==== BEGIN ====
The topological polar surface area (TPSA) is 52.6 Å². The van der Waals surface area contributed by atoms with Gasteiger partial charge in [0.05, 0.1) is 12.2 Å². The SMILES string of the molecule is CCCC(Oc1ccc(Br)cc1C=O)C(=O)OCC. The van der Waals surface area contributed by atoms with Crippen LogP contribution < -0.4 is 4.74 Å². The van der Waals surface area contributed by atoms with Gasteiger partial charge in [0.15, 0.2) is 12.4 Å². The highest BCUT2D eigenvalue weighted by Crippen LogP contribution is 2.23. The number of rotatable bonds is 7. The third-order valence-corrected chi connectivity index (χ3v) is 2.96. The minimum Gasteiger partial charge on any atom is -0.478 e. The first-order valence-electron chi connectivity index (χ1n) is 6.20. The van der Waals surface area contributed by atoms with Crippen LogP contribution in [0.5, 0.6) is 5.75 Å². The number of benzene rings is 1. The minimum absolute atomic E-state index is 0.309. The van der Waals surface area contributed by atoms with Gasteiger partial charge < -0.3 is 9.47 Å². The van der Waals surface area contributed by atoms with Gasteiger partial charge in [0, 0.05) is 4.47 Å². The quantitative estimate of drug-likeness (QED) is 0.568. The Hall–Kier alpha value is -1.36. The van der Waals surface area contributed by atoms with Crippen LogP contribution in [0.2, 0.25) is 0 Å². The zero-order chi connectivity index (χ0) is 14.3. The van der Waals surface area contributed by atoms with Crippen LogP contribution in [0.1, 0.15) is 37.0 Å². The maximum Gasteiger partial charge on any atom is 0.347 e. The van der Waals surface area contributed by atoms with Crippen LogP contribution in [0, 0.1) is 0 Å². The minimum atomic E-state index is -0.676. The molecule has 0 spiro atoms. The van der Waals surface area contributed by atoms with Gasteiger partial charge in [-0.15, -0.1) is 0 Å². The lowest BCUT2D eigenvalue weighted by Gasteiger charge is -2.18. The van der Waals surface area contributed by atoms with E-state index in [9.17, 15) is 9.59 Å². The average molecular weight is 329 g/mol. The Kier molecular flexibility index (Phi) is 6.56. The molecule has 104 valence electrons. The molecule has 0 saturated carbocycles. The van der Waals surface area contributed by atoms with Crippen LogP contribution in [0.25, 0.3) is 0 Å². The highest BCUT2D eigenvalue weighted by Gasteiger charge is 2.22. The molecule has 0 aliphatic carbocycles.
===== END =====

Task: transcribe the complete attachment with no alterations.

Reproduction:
The topological polar surface area (TPSA) is 52.6 Å². The van der Waals surface area contributed by atoms with Gasteiger partial charge in [0.05, 0.1) is 12.2 Å². The SMILES string of the molecule is CCCC(Oc1ccc(Br)cc1C=O)C(=O)OCC. The van der Waals surface area contributed by atoms with Crippen LogP contribution < -0.4 is 4.74 Å². The van der Waals surface area contributed by atoms with Gasteiger partial charge in [0.15, 0.2) is 12.4 Å². The highest BCUT2D eigenvalue weighted by Crippen LogP contribution is 2.23. The number of rotatable bonds is 7. The third-order valence-corrected chi connectivity index (χ3v) is 2.96. The minimum Gasteiger partial charge on any atom is -0.478 e. The first-order valence-electron chi connectivity index (χ1n) is 6.20. The van der Waals surface area contributed by atoms with Crippen LogP contribution in [0.5, 0.6) is 5.75 Å². The number of benzene rings is 1. The minimum absolute atomic E-state index is 0.309. The van der Waals surface area contributed by atoms with Gasteiger partial charge < -0.3 is 9.47 Å². The van der Waals surface area contributed by atoms with Gasteiger partial charge in [0, 0.05) is 4.47 Å². The quantitative estimate of drug-likeness (QED) is 0.568. The Hall–Kier alpha value is -1.36. The van der Waals surface area contributed by atoms with Crippen LogP contribution in [0.2, 0.25) is 0 Å². The zero-order chi connectivity index (χ0) is 14.3. The van der Waals surface area contributed by atoms with Crippen LogP contribution in [0.1, 0.15) is 37.0 Å². The maximum Gasteiger partial charge on any atom is 0.347 e. The van der Waals surface area contributed by atoms with Crippen LogP contribution in [0, 0.1) is 0 Å². The minimum atomic E-state index is -0.676. The molecule has 0 spiro atoms. The van der Waals surface area contributed by atoms with Gasteiger partial charge in [-0.15, -0.1) is 0 Å². The lowest BCUT2D eigenvalue weighted by Gasteiger charge is -2.18. The van der Waals surface area contributed by atoms with E-state index in [9.17, 15) is 9.59 Å². The average molecular weight is 329 g/mol. The Kier molecular flexibility index (Phi) is 6.56. The molecule has 104 valence electrons. The molecule has 0 saturated carbocycles. The van der Waals surface area contributed by atoms with Crippen LogP contribution in [0.25, 0.3) is 0 Å². The highest BCUT2D eigenvalue weighted by Gasteiger charge is 2.22. The molecule has 0 aliphatic carbocycles.